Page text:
Any way you look at it, agencies have their work cut out for them. That’s why working with the right digital infrastructure partner is so essential.

Equinix is the AI partner federal agencies need

At Equinix, we’re uniquely positioned to help federal agencies overcome the challenges they face around AI adoption, for the following reasons:

  • Global reach: We operate 250 Equinix IBX® data centers in 70+ metros across six continents. This means we’re able to offer a consistent experience and quick expansion opportunities everywhere an agency may need distributed AI infrastructure.
  • Access to ecosystem partners: Thousands of clouds, network providers and enterprises are part of the Equinix digital ecosystem. If your AI strategy includes working with cloud hyperscalers, Equinix offers more low-latency cloud on-ramps than any other digital infrastructure company. In addition, Equinix offers a secure, neutral platform to help agencies break through their silos and share data with one another securely, thus supporting better AI models and results.
  • On-demand digital services: Our portfolio of digital infrastructure services makes it quick and easy to get the compute, storage and network resources you need, where you need them. This includes Equinix Fabric® for virtual private interconnection and Equinix Metal® for single-tenant Bare Metal as a Service.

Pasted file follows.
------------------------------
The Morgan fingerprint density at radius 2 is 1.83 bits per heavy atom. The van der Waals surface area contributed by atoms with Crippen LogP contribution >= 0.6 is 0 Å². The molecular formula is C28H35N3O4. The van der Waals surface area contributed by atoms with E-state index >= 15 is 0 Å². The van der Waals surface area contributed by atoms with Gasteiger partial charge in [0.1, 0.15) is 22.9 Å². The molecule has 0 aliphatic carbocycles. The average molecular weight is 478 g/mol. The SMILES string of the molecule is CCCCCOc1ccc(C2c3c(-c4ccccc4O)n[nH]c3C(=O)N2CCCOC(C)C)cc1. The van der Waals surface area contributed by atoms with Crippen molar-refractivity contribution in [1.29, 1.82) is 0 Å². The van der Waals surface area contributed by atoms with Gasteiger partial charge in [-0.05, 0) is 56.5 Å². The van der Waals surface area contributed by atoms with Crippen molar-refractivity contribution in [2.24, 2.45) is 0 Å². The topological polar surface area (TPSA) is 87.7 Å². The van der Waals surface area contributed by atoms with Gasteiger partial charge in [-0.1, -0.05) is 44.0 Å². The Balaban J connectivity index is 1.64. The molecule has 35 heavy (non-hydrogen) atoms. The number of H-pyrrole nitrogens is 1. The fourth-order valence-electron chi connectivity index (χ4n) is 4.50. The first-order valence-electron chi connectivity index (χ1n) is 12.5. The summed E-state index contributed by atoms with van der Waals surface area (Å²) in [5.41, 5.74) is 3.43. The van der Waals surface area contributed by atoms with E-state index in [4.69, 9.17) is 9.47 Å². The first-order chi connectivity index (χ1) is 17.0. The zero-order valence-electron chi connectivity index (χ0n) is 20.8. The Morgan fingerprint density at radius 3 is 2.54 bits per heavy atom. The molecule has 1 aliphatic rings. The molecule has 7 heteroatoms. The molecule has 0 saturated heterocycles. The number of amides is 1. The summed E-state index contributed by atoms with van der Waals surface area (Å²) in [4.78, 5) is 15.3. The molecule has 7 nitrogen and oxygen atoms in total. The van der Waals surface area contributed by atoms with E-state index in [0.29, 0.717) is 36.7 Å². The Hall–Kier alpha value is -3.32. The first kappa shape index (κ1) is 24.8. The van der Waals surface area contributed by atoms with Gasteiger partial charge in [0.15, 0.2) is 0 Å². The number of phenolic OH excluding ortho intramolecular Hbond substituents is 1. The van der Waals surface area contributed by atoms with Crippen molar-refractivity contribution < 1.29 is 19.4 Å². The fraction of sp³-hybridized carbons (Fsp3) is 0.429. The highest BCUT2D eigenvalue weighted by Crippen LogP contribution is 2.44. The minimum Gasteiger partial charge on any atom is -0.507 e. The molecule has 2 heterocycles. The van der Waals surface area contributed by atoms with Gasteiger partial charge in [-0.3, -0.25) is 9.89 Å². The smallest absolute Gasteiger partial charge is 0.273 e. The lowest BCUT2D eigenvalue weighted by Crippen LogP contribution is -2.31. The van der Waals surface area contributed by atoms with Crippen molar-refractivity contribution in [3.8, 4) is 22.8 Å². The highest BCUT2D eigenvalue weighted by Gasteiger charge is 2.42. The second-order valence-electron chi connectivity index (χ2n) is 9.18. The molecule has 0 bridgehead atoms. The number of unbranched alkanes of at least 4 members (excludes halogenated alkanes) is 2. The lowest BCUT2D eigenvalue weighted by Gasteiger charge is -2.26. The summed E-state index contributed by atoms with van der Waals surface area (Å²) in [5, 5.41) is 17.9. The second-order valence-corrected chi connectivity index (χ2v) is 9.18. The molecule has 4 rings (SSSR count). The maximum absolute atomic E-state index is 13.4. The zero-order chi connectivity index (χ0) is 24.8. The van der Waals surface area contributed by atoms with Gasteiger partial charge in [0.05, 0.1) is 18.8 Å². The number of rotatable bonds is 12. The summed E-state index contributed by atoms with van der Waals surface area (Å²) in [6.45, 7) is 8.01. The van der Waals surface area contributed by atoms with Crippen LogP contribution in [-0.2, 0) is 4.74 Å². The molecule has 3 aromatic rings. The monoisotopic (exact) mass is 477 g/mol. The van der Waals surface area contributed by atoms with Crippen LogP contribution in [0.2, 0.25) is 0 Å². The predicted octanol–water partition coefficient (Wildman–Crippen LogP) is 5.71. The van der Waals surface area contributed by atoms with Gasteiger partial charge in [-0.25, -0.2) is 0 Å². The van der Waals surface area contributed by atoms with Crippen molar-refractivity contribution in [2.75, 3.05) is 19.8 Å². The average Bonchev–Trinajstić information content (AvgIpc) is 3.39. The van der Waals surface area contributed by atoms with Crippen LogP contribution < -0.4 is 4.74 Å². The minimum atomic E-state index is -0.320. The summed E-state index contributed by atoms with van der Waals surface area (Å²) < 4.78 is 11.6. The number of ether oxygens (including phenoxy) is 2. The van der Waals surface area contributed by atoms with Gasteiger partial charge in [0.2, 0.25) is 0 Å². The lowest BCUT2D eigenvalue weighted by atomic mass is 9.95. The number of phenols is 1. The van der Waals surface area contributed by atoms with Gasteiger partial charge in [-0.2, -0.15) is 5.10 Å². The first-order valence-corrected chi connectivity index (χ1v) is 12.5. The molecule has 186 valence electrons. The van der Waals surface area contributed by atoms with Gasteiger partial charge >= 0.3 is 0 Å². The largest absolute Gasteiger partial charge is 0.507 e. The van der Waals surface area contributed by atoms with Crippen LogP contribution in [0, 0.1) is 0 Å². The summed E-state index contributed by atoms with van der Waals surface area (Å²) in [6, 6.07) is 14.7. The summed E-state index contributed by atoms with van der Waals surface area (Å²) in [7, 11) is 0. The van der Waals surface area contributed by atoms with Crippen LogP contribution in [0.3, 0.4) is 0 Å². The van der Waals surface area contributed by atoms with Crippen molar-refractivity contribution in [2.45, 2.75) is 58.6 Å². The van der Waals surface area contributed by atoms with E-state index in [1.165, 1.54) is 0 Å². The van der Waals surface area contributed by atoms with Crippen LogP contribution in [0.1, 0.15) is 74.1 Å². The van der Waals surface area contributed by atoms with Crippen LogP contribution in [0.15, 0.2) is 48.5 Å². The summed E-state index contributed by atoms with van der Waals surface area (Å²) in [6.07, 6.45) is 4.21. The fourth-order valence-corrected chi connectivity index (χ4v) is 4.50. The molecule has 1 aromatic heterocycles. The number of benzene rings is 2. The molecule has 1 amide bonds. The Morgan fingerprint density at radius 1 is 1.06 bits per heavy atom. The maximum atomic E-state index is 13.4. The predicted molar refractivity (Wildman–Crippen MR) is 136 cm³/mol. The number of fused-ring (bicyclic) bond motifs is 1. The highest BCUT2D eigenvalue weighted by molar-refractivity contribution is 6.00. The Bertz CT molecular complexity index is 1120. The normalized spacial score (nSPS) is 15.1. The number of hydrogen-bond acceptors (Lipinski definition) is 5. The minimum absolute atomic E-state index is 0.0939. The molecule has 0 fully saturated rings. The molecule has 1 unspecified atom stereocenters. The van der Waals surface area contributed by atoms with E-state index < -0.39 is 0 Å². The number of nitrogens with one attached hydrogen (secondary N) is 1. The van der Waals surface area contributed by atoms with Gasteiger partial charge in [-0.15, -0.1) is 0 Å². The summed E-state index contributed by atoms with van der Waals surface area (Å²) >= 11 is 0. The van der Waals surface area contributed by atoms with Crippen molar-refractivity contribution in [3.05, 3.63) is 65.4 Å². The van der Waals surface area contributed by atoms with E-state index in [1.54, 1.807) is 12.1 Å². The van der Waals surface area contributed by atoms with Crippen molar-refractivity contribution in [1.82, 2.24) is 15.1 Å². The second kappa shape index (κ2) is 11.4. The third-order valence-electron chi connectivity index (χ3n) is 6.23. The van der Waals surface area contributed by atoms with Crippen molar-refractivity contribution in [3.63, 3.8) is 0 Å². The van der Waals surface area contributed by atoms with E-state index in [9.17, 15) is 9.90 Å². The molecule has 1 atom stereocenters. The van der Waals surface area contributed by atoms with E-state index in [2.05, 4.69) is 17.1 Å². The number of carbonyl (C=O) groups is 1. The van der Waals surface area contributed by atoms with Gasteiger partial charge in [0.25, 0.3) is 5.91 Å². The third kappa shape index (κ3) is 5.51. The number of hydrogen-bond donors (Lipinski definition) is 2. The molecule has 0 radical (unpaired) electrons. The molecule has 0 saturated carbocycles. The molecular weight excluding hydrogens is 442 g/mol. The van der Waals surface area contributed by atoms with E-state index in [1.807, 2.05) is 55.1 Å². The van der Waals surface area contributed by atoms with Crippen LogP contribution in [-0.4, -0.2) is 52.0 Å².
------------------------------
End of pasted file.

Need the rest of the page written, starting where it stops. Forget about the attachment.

• Support for private AI: To reduce cybersecurity and data privacy challenges, many federal agencies will seek to minimize their reliance on public cloud services for their AI strategy. Equinix can support a private AI approach, helping agencies build or access the services they need while maintaining full control over their data and other resources.

To learn more about how Equinix can help you design and execute your federal AI strategy, schedule a Digital Strategy Briefing today. You’ll meet with an Equinix expert to discuss your agency’s unique AI opportunities and then formulate a plan to achieve them.


[1] U.S. Leadership in AI: A Plan for Federal Engagement in Developing Technical Standards and Related Tools, National Institute of Standards and Technology, August 9, 2019.

[2] FACT SHEET: President Biden Issues Executive Order on Safe, Secure, and Trustworthy Artificial Intelligence, The White House, October 30, 2023.